Working Papers


  • 27-July-2011

    English, , 2,114kb

    DEV Working Paper No. 302: Recalibrating Development Co-operation: How can African Countries Benefit from Emerging Partners?

    With the recent boost of emerging economies in African economic relations, a new philosophy of development co-operation is gaining momentum. Challenges for African governments are to define a clear strategy, to ensure maintenance and to enhance their bargaining position.

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  • 7-June-2011

    English, , 1,205kb

    DEV Working Paper No. 301: Public infrastructure investment and fiscal sustainability in Latin America: Incompatible goals?

    Latin America exhibits a significant gap in infrastructures, due to insufficient public investment, not compensated by the private sector. This paper analyses trends in investments in six large Latin American economies, and their relationship with fiscal frameworks, notably fiscal rules.

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  • 7-June-2011

    English, , 1,216kb

    DEV Working Paper No. 300: "Stay with us?" The impact of emigration on wages in Honduras

    This paper analyses the links between emigration and labour markets in Honduras and finds that a 10% increase in emigration from Honduras increased wages in Honduras by around 10%, an increase which is higher than previous findings in other countries – but diminishing over time.

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  • 18-May-2011

    English, , 1,661kb

    DEV Working Paper No. 299: Continental Vs. Intercontinental Migration: An Empirical Analysis of the Impacts of Immigration Reforms on Burkina Faso

    This working paper uses an agricultural household model to explore the impact of potential immigration policy reforms on the welfare of rural households in Burkina Faso.

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  • 18-May-2011

    English, , 1,678kb

    DEV Working Paper No. 298: The Impact of Migration Policies on Rural Household Welfare in Mexico and Nicaragua

    This working paper presents findings from an evaluation of the impacts of immigration policies on the welfare of migrants and their families in migrant-sending countries, focussing on Mexico and Nicaragua (US policies in the first case and US and Costa Rican policies in the second).

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  • 2-March-2011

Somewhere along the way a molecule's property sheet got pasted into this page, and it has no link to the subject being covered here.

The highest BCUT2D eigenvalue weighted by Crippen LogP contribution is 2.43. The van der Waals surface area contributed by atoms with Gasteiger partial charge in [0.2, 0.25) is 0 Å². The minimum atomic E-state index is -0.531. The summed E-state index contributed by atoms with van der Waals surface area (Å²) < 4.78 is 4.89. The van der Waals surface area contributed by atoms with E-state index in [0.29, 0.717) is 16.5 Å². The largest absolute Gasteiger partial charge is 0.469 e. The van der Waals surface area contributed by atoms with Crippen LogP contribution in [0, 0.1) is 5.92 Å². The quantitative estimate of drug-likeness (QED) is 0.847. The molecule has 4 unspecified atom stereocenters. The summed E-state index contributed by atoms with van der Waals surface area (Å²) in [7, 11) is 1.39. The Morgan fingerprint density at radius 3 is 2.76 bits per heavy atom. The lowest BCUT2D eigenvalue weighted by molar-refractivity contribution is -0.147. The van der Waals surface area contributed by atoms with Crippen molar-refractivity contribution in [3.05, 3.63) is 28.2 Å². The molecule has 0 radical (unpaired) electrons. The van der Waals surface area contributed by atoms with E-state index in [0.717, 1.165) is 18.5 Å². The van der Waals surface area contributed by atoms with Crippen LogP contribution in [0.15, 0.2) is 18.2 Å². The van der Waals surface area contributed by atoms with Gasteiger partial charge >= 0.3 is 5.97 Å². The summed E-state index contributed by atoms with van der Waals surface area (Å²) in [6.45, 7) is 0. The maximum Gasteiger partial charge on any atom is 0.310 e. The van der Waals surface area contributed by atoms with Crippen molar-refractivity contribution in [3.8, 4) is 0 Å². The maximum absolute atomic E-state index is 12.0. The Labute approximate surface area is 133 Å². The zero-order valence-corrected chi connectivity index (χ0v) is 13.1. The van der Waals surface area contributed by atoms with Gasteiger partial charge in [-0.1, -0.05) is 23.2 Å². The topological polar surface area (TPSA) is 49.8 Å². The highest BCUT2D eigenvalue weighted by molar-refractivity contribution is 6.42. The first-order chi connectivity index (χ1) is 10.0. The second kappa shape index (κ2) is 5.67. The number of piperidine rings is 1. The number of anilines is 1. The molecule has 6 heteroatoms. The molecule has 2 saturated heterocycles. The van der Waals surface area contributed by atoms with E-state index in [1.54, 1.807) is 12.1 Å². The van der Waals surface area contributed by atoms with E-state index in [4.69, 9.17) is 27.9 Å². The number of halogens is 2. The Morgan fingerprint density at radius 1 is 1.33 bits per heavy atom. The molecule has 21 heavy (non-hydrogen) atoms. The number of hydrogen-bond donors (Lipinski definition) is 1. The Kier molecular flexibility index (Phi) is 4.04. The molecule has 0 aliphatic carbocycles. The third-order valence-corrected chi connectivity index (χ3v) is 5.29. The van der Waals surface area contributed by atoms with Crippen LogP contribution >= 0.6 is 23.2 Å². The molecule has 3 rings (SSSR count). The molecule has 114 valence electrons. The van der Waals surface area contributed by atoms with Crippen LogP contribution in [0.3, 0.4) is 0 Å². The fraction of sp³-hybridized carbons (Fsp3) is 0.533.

English, , 1,980kb

    DEV Working Paper No. 297: Ascendance or Descendants? On Intergenerational Education Mobility in Latin America

    Persistence in educational achievements across generations in Latin America arises from high returns to education, low progressivity in public investment in human capital and lack of access to proper financing. Education and other social policies to boost upward mobility are discussed.

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  • 25-February-2011

    English, , 2,041kb

    DEV Working Paper No. 296: The Macroeconomic Effects of Large Exchange Rate Appreciations

    In a sample of 128 countries, we identify 25 episodes of large nominal and real appreciations shocks and study their macroeconomic effects in a dummy-augmented panel autoregressive model. Results show that an exchange rate appreciation can have strong effects on current account balances.

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  • 20-January-2011

    English, , 2,076kb

    DEV Working Paper No. 295: The Economy of the Possible: Pensions and Informality in Latin America

    Social protection coverage is quite low in Latin America. This situation represents a challenge for public policy since these low levels of affiliation and irregular contribution histories indicate that pensions will be insufficient in the coming decades.

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  • 1-October-2010

    English, , 2,090kb

    DEV Working Paper 294: Taxation and more representation? On fiscal policy, social mobility and democracy in Latin America

    Is the social contract in Latin America broken? This paper analyses empirically the relationship between fiscal policy, social mobility and democratic consolidation in Latin America and the Caribbean, using the 2007 and 2008 rounds of the regional Latinobarómetro survey.

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  • 15-September-2010

    English, , 1,075kb

    DEV Working Paper 293: Rethinking the (European) Foundations of Sub-Saharan African Regional Economic Integration: A Political Economy Essay

    Support for regional economic integration in Africa runs high amongst the continent’s international development partners and African elites. However, its expression in European forms of economic integration is not appropriate to regional capacities and in some cases may do more harm than good. This lacuna is exacerbated by technical and theoretical analyses rooted either in economics or international relations literatures. This paper

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